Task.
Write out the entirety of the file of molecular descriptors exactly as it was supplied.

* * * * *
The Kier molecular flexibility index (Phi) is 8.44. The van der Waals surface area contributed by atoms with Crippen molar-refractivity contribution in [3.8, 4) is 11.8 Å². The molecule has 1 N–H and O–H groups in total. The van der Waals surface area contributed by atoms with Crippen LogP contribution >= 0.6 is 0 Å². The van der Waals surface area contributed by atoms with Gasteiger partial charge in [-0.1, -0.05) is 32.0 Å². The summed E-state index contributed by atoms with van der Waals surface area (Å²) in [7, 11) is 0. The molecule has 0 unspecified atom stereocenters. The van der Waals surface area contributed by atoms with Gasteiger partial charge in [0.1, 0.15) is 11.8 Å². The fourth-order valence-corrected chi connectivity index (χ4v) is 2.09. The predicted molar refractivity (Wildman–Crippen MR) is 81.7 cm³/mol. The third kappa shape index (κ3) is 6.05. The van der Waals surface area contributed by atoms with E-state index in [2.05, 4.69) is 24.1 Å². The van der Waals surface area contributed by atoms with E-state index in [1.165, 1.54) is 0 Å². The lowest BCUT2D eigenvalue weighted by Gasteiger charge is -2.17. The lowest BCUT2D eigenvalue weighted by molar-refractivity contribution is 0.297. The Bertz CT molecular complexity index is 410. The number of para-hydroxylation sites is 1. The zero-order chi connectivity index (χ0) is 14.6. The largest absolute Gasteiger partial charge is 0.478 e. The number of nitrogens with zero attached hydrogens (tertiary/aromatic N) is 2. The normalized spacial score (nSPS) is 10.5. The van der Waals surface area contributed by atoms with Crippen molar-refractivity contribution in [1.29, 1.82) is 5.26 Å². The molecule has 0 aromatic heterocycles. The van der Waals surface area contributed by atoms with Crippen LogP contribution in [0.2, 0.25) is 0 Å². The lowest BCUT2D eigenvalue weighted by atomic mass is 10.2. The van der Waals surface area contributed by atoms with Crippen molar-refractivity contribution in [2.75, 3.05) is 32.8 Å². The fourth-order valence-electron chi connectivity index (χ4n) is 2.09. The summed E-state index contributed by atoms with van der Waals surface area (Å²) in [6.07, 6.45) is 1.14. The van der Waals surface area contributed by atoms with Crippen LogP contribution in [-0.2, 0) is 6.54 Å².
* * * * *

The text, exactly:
The Kier molecular flexibility index (Phi) is 8.44. The van der Waals surface area contributed by atoms with Crippen molar-refractivity contribution in [3.8, 4) is 11.8 Å². The molecule has 1 N–H and O–H groups in total. The van der Waals surface area contributed by atoms with Crippen LogP contribution >= 0.6 is 0 Å². The van der Waals surface area contributed by atoms with Gasteiger partial charge in [-0.1, -0.05) is 32.0 Å². The summed E-state index contributed by atoms with van der Waals surface area (Å²) in [7, 11) is 0. The molecule has 0 unspecified atom stereocenters. The van der Waals surface area contributed by atoms with Gasteiger partial charge in [0.1, 0.15) is 11.8 Å². The fourth-order valence-corrected chi connectivity index (χ4v) is 2.09. The predicted molar refractivity (Wildman–Crippen MR) is 81.7 cm³/mol. The third kappa shape index (κ3) is 6.05. The van der Waals surface area contributed by atoms with E-state index in [2.05, 4.69) is 24.1 Å². The van der Waals surface area contributed by atoms with E-state index in [1.165, 1.54) is 0 Å². The lowest BCUT2D eigenvalue weighted by Gasteiger charge is -2.17. The lowest BCUT2D eigenvalue weighted by molar-refractivity contribution is 0.297. The Bertz CT molecular complexity index is 410. The number of para-hydroxylation sites is 1. The zero-order chi connectivity index (χ0) is 14.6. The largest absolute Gasteiger partial charge is 0.478 e. The number of nitrogens with zero attached hydrogens (tertiary/aromatic N) is 2. The normalized spacial score (nSPS) is 10.5. The van der Waals surface area contributed by atoms with Crippen molar-refractivity contribution in [1.29, 1.82) is 5.26 Å². The molecule has 0 aromatic heterocycles. The van der Waals surface area contributed by atoms with Crippen LogP contribution in [0.2, 0.25) is 0 Å². The lowest BCUT2D eigenvalue weighted by atomic mass is 10.2. The van der Waals surface area contributed by atoms with Crippen molar-refractivity contribution in [2.75, 3.05) is 32.8 Å². The fourth-order valence-electron chi connectivity index (χ4n) is 2.09. The summed E-state index contributed by atoms with van der Waals surface area (Å²) in [6.07, 6.45) is 1.14. The van der Waals surface area contributed by atoms with Crippen LogP contribution in [-0.2, 0) is 6.54 Å².